In fact the definition of the limit is clearly set up as to not permit the variable from actually reaching the value in question. In other words, there exists a delta greater than zero 0 such that,... In other words, the calculus limit says absolutely nothing about what happens should we decide to consider delta=0. The definition of the limit is no longer valid in that form. This prevents us from actually claiming that the value is ever actually reached. This is why good mathematicians are sure to say things like "in the limit" a value is equal to something. Because to actually say flat out that it is equal is simply wrong. It denies the very conditions of the definition of the limit. Unfortunately far too many mathematicians seem to have dropped the "in the limit" phrase and think that something is actually equal to a calculus limit if they can prove that a limit exists. It is not. That is actually a misuse of the definition of a limit.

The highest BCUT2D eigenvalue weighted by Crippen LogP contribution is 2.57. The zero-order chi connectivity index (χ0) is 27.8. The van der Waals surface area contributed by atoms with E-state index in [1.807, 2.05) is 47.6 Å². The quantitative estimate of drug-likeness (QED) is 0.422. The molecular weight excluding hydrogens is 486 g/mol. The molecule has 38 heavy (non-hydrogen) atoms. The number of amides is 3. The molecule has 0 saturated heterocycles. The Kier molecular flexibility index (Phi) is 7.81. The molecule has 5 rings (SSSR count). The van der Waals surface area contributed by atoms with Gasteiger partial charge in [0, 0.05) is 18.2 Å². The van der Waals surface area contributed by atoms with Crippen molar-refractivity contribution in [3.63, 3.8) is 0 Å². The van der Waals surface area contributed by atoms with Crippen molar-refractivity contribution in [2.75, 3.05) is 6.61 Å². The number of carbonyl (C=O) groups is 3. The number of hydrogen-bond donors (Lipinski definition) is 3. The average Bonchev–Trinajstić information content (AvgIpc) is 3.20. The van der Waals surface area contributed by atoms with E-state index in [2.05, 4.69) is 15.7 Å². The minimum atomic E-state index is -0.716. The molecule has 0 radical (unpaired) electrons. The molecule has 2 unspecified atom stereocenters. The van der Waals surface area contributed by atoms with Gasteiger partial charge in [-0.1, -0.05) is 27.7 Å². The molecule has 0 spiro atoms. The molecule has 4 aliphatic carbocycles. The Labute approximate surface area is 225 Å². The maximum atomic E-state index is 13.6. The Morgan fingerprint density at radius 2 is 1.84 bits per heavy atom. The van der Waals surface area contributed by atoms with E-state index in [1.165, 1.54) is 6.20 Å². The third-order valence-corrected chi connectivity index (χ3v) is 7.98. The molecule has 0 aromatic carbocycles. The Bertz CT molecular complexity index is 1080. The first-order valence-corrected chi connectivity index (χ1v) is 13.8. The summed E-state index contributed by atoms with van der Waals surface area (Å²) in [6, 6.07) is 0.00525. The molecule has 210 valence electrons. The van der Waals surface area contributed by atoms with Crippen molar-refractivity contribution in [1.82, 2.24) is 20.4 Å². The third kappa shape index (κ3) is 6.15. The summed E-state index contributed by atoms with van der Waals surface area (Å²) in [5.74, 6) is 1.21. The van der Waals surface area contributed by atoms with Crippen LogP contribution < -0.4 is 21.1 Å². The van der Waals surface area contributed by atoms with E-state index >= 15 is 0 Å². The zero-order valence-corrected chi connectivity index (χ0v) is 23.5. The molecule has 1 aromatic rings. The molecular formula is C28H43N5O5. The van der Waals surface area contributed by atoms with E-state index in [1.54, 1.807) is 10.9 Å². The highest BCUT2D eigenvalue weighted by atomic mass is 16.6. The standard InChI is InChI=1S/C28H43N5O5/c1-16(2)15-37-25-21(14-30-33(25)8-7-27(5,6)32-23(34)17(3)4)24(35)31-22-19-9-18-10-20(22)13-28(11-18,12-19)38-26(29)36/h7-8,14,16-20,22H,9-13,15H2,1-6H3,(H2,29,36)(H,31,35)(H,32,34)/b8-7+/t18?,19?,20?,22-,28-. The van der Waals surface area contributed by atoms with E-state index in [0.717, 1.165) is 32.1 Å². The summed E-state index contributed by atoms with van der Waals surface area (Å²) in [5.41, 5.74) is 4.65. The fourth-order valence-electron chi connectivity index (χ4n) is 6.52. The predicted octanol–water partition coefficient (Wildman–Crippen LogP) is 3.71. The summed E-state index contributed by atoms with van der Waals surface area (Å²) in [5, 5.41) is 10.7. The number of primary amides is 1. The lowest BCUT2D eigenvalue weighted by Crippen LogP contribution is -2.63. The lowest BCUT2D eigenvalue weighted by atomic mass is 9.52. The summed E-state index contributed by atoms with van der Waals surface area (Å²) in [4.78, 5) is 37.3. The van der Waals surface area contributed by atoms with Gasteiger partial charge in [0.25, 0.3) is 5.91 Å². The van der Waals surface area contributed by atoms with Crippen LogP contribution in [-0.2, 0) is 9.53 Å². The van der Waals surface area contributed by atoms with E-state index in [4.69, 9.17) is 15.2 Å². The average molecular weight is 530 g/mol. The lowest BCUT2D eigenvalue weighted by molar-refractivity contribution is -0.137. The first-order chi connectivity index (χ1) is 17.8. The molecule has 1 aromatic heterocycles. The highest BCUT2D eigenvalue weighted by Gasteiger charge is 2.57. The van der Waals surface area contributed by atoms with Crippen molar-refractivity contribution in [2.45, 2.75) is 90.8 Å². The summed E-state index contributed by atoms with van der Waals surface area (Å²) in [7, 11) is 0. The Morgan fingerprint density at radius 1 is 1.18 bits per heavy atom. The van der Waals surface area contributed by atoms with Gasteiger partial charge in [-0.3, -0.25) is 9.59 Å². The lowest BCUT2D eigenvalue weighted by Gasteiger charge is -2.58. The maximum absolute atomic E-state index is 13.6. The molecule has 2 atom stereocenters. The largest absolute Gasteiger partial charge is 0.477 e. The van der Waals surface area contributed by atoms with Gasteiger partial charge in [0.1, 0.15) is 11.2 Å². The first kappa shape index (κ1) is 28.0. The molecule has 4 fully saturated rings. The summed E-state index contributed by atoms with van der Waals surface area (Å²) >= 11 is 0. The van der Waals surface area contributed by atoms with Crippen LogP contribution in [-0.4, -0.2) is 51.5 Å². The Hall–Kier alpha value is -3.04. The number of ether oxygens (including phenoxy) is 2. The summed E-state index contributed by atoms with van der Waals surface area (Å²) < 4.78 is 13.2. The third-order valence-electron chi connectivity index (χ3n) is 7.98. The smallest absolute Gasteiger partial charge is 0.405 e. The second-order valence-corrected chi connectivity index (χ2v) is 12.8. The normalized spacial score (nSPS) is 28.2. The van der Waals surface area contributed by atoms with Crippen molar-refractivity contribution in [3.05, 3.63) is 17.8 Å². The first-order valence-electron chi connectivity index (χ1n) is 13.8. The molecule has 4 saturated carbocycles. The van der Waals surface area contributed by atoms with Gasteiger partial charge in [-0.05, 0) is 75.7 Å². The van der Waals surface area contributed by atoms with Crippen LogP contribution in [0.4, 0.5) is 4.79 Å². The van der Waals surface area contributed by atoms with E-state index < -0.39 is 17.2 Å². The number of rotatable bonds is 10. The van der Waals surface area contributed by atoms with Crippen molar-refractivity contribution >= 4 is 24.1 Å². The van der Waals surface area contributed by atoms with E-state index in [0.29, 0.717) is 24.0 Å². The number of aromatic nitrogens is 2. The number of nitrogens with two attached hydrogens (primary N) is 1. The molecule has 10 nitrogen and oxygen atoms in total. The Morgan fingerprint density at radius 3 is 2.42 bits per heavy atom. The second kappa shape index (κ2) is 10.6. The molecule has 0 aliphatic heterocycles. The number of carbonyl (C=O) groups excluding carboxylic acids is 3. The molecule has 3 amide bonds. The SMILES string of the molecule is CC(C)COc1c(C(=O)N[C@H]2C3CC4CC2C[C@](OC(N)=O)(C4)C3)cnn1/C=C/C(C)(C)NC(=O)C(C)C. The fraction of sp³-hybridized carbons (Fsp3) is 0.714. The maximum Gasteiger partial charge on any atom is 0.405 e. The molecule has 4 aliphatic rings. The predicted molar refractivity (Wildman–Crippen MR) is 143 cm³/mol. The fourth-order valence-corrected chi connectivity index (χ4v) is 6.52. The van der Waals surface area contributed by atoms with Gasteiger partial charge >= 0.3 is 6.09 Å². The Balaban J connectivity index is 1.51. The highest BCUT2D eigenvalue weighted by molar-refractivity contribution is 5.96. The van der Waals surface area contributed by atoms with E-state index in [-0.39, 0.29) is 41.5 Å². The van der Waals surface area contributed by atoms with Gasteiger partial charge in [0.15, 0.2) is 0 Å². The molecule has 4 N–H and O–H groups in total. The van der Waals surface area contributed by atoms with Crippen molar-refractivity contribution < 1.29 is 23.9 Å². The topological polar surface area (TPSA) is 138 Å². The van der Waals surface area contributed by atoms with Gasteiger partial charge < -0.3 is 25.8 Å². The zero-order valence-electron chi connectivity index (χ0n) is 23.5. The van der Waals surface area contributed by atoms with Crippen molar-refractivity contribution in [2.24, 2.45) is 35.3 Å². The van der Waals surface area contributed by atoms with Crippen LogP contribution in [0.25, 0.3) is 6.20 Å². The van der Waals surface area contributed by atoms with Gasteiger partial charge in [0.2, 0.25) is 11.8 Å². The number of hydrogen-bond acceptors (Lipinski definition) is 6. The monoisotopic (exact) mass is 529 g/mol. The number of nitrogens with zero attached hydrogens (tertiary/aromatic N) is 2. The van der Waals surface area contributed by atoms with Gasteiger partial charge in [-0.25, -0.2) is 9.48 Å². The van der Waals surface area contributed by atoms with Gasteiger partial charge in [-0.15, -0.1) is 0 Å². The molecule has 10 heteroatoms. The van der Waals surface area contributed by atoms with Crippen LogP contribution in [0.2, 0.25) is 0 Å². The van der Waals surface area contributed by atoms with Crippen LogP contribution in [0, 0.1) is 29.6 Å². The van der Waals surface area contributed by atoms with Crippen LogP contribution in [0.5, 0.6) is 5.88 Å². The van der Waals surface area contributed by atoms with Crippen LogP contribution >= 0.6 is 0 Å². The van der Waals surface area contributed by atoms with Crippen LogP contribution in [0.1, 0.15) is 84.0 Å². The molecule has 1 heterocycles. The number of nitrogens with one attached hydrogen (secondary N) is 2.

Secondly, Zeno's real question is this,... "How can it be that an infinite number of tasks can be completed". Nowhere in calculus is it ever claimed that an infinite number of processes can be completed. In fact, to prove a limit all we need to do is prove things like boundedness and trends. If we look at all of the definitions and proofs for any limit we will clearly see that we haven't proven anywhere along the way that we have actually completed an infinite process, nor have we proven that it can be completed. All we have done is shown that no matter how long we continue the process we will continue to get closer and closer to the value that we call the limit.

Well, again, Zeno would say, "So what? That's what I've been saying all along!"

The mathematical community is absolutely incorrect to claim that it has solved Zeno's paradoxes with calculus yet this is a widely held misconception. The calculus limit really doesn't say any more than Zeno had alread pointed out. If he were alive today I am absolutely certain that he would simply say that these people just haven't truly understood the question that he is asking,... He wants to know how an infinite number of tasks ever be completed? Calculus does NOT answer that question, nor does it claim to. Yet it still claims to have solved Zeno's paradox. Clearly the mathematical community doesn't understand the question that Zeno is asking.